MRI versus breast-specific gamma imaging (BSGI) in newly diagnosed ductal cell carcinoma-in-situ: a prospective head-to-head trial.Ann Surg Oncol. 2012 Jan; 19(1):249-52.AS
Mammography remains the standard imaging technique for the diagnosis of ductal carcinoma-in-situ (DCIS). Functional breast imaging, including breast magnetic resonance imaging (MRI), has known limitations in evaluating DCIS. To date, there are limited data on the utility of breast-specific gamma imaging (BSGI) in DCIS. We sought to prospectively compare the sensitivity of BSGI to MRI in newly diagnosed DCIS patients.
Patients with newly diagnosed DCIS from June 1, 2009, through May 31, 2010, underwent a protocol with both breast MRI and BSGI. Each imaging study was read by a separate dedicated breast radiologist. Patients were excluded if excisional biopsy was performed for diagnosis, if their MRI was performed at an outside facility, or if final pathology revealed invasive carcinoma.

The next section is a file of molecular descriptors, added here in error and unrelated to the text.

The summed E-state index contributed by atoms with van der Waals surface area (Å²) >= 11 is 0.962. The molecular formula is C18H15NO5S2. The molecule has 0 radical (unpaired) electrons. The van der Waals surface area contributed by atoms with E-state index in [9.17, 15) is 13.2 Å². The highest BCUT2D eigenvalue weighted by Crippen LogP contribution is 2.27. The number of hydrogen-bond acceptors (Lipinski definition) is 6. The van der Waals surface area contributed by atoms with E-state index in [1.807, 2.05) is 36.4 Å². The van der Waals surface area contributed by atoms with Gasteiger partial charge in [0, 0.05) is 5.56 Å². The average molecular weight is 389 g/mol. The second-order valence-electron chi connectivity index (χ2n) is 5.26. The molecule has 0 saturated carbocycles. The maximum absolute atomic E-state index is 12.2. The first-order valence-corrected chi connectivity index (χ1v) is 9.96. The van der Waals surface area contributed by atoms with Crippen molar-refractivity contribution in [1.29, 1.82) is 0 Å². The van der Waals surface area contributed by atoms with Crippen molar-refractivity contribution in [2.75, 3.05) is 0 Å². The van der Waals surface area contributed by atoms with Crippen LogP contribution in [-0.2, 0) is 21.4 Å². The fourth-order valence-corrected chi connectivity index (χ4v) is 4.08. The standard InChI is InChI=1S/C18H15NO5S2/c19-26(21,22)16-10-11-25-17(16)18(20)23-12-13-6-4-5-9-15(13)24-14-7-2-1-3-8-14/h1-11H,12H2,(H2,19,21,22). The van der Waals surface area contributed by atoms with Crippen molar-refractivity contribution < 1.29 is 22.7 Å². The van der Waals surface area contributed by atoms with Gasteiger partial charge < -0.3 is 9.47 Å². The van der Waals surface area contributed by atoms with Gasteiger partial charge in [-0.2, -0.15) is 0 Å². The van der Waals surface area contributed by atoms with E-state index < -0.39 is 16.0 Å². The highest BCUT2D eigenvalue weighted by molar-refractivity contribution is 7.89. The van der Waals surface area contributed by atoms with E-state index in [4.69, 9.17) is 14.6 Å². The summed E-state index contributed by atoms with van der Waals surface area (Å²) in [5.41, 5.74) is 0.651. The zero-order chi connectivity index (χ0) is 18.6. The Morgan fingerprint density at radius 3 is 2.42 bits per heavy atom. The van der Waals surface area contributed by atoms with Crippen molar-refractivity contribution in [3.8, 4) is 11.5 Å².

There were 18 patients enrolled onto the study that had both MRI and BSGI for newly diagnosed DCIS. The sensitivity for MRI was 94% and for BSGI was 89% (P > 0.5, NS). There was one index tumor not seen on either MRI or BSGI, and one index tumor seen on MRI but not visualized on BSGI.
Although BSGI has previously been shown to be as sensitive as MRI for detecting known invasive breast carcinoma, this study shows that BSGI is equally as sensitive as MRI at detecting newly diagnosed DCIS. As a result of the limited number of patients enrolled onto the study, larger prospective studies need to be performed to determine the true sensitivity and specificity of BSGI.